September 16, 2019
 In 2023-Use of the Death Penalty

Country: Argentina
Delegate Name: Quinn Suvedi

Capital punishment, also known as the death penalty, is a state-sanctioned practice, where an offender can be sentenced to death. The first ever death penalty dates back to the Eighteenth Century in Babylon. Since Portugal abolished the death penalty in 1976, more than 85 nations have abolished capital punishment for all crimes. Nations against the death penalty argue that it is inhumane, it isn’t great enough of a deterrent from crime, and that it has racial and economic biases. Execution is an ultimate, irrevocable punishment, and sometimes prisoners sentenced to their death turn out to be completely innocent. Proponents of the death penalty say that execution is a just retribution for certain heinous crimes, that it deters crime, and that it preserves order within nations and the world. Currently, 137 countries out of 195 in the world have abolished capital punishment.

Between 1922 and 1984, Argentina reinstated and abolished the death penalty many times. Finally, in 1984, Argentina abolished the death penalty for ordinary crimes. In 2008, Argentina abolished capital punishment for all crimes. Since then, the Argentine Republic has voted in favor of the United Nations moratorium on the death penalty, authored by Italy, eight separate times. Argentina abolished the death penalty for all crimes, including those committed in times of armed conflict. Argentina supports the call made by the Organization of American State to put an end to the death penalty in the Americas. In the Americas, currently only the United States of America, Guatemala, and a few Caribbean countries still use the death penalty.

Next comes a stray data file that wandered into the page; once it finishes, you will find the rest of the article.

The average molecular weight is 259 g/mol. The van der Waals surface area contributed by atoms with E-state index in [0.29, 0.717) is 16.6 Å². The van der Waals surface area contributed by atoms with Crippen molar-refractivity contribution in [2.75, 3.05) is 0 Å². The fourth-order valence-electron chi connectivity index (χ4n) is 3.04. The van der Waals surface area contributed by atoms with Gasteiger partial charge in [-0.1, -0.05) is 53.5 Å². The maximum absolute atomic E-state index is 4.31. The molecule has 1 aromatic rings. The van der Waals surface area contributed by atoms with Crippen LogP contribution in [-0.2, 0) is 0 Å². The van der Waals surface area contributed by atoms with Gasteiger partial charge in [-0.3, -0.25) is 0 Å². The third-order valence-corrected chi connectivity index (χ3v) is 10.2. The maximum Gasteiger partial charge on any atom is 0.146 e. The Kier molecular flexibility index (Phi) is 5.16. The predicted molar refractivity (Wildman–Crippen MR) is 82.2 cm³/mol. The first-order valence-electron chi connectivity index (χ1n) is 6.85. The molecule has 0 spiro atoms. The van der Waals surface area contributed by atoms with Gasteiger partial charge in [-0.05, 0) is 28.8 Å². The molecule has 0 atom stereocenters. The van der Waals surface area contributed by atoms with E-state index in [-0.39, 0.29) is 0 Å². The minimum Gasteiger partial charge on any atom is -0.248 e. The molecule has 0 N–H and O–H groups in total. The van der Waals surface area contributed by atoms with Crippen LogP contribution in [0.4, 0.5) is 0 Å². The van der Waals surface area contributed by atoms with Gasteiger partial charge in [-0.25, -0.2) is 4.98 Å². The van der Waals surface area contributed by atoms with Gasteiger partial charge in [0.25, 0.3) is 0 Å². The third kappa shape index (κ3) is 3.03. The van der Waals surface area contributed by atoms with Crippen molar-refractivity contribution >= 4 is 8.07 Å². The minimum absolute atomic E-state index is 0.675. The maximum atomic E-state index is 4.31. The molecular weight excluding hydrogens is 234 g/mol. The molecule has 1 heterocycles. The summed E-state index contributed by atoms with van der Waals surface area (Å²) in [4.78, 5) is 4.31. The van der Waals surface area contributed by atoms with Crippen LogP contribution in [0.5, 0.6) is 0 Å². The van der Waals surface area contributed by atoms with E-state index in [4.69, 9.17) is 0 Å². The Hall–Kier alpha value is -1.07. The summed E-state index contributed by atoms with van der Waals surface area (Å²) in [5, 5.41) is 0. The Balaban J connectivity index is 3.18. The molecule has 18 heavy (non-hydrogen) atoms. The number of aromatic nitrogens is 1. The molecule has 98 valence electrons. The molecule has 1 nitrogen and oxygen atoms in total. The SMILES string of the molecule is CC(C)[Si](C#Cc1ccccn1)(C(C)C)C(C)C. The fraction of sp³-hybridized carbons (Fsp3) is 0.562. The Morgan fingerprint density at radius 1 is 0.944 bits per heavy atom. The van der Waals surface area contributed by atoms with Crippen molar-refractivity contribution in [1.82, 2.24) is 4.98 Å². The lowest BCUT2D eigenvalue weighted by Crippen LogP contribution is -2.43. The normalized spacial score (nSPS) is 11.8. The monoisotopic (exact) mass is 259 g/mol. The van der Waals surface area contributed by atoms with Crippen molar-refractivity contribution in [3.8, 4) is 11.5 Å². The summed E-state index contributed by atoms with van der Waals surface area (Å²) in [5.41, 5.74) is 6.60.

Currently, the United Nations has passed a resolution to establish a moratorium on the use of the death penalty, and they are seeking to abolish it in the future. This resolution is not binding on any nation. 109 nations voted for, 41 voted against, and 35 nations abstained on this resolution. The Argentine Republic was in favor of this proposal, and is looking forward to possibly abolishing the use of the death penalty worldwide.

The Argentine Republic believes that every other nation on the globe should ban the use of capital punishment, as it has done. Argentina also believes that the HRC should place as many limitations as possible on the death penalty. Argentina believes that complete abolition is the answer to the issue of capital punishment, but could be convinced that other nations be allowed to keep it if they have good reasons. Acknowledging that some countries, such as China, may be against the abolition of the death penalty, Argentina looks forward to collaborating with other nations in the Human Rights Council to come up with one or more solutions to this tremendous issue.